EDP Sciences
Free access
Volume 418, Number 1, April IV 2004
Page(s) L9 - L12
Section Letters
DOI http://dx.doi.org/10.1051/0004-6361:20040104

A&A 418, L9-L12 (2004)
DOI: 10.1051/0004-6361:20040104


New insight into the blinker phenomenon and the dynamics of the solar transition region

J. G. Doyle1, I. I. Roussev2 and M. S. Madjarska3

1  Armagh Observatory, College Hill, Armagh, BT61 9DG, N. Ireland
2  Center for Space Environment Modeling, University of Michigan, 2455 Hayward St, Ann Arbor, MI 48109, USA
3  Mullard Space Science Laboratory, UCL, Holmbury St. Mary, Dorking, Surrey, RH5 6NT, UK

(Received 21 January 2004 / Accepted 4 March 2004 )

We present, for the first time, blinker phenomena being associated with brightenings in pre-existing coronal loops registered by the Extreme-ultraviolet Imaging Telescope (EIT) in Fe XII 195 Å. The brightenings occur during the emergence of new magnetic flux as registered by the Big Bear Solar Observatory (BBSO) magnetograph. The blinkers were identified using simultaneous observations obtained with the Coronal Diagnostic Spectrometer (CDS) and Solar Ultraviolet Measurements of Emitted Radiation (SUMER) spectrograph. In light of the new observational results, we present one possible theoretical interpretation of the blinker phenomenon. We suggest that the blinker activity we observe is triggered by interchange reconnection, serving to provide topological connectivity between newly emerging flux and pre-existing flux. The EIT images show the existence of loop structures prior to the onset of the blinker activity. Based on the available spatial resolution the blinker occurs within, or nearby, an existing coronal loop. The temperature interfaces created in the reconnection process between the cool plasma of the newly emerging loop and the hot plasma of the existing loop are what we suggest to causes the observed activity seen in both the SUMER and CDS data. As the temperature interfaces propagate with the characteristic speed of a conduction front, they heat up the cool chromospheric plasma to coronal temperatures, an increasing volume of which brightens at transition region temperatures. We believe this new interpretation gives further qualitative understanding about the evolution of newly emerging flux on the Sun. This also provides new insight into the dynamic nature of the solar transition region.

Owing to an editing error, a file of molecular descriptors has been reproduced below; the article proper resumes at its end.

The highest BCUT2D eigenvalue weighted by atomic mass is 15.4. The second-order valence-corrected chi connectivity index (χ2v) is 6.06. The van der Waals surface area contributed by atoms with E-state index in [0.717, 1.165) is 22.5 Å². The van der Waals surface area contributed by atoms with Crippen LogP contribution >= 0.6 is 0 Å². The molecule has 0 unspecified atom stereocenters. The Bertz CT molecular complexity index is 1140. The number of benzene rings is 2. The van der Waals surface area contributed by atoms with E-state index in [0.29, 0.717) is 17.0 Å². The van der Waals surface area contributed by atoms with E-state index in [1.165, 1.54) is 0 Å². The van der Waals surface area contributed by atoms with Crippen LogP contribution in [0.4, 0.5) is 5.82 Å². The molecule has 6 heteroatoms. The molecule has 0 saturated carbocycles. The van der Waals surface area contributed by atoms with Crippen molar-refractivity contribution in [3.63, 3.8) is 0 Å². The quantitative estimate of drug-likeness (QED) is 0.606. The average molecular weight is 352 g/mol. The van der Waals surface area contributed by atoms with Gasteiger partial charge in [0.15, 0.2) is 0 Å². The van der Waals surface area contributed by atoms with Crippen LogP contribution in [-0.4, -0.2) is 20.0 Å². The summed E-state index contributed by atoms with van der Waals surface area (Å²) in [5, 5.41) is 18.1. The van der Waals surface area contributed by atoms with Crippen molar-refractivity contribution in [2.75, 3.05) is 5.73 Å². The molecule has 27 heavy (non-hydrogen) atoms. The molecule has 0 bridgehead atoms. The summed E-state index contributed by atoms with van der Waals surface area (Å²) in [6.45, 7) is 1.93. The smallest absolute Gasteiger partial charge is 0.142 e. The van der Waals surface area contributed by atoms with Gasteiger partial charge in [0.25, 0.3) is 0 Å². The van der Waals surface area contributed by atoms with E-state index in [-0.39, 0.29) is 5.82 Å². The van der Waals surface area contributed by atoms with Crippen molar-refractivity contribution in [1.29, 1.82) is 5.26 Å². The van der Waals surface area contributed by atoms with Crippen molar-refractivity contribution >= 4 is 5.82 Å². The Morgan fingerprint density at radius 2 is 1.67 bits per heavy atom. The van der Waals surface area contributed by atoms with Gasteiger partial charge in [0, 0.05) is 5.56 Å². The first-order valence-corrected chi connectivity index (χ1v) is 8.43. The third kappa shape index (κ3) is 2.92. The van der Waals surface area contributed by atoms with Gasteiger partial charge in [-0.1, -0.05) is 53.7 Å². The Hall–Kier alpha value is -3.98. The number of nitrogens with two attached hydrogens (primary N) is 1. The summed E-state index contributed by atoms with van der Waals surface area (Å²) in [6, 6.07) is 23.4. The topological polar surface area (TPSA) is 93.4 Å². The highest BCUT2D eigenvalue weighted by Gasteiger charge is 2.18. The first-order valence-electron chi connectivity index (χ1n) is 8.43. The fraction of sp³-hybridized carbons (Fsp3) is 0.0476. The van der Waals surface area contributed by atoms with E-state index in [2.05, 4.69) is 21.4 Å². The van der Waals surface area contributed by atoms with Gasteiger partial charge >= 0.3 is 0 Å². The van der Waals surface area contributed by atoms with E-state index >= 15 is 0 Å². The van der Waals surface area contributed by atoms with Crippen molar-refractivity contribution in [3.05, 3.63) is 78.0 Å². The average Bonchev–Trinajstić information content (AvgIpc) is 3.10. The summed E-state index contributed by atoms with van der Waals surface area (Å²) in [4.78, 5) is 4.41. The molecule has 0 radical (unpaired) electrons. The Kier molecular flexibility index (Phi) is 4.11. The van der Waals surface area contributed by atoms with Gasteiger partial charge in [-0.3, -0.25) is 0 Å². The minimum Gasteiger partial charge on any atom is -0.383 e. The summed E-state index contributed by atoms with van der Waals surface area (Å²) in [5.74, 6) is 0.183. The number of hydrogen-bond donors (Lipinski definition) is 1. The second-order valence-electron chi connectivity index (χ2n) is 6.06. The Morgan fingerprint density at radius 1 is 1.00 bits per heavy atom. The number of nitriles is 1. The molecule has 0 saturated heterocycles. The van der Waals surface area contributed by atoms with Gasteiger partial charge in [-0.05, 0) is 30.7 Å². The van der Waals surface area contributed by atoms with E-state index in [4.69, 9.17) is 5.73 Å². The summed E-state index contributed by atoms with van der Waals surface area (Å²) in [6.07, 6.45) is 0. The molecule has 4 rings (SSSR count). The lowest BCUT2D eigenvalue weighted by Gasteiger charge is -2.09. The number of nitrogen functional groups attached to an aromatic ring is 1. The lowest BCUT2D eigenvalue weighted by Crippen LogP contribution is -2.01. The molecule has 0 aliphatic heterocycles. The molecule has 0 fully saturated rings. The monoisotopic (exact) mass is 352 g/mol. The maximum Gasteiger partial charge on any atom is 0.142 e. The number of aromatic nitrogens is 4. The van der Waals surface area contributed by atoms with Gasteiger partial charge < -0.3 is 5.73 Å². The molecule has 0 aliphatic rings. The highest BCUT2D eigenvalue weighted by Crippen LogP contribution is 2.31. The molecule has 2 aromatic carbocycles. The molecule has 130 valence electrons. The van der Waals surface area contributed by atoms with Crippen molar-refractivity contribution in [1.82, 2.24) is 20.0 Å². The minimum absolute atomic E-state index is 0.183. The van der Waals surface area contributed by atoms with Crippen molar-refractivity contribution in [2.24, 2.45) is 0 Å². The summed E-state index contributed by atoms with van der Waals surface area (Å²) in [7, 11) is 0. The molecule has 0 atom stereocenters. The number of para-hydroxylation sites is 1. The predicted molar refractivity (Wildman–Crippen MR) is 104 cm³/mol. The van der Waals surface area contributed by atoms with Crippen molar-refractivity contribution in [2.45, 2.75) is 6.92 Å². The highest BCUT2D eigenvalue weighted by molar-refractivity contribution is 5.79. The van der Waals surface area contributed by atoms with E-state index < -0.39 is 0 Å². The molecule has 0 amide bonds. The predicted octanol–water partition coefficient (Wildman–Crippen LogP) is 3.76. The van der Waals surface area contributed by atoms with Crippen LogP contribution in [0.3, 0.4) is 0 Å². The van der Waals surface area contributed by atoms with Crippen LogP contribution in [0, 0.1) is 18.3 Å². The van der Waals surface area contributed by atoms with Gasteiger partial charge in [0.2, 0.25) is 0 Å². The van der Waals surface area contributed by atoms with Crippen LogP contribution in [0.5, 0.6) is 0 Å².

Key words: Sun: atmosphere -- transition region -- evolution -- magnetic fields -- UV radiation

Offprint request: J. G. Doyle, jgd@star.arm.ac.uk or http://star.arm.ac.uk/preprints/

© ESO 2004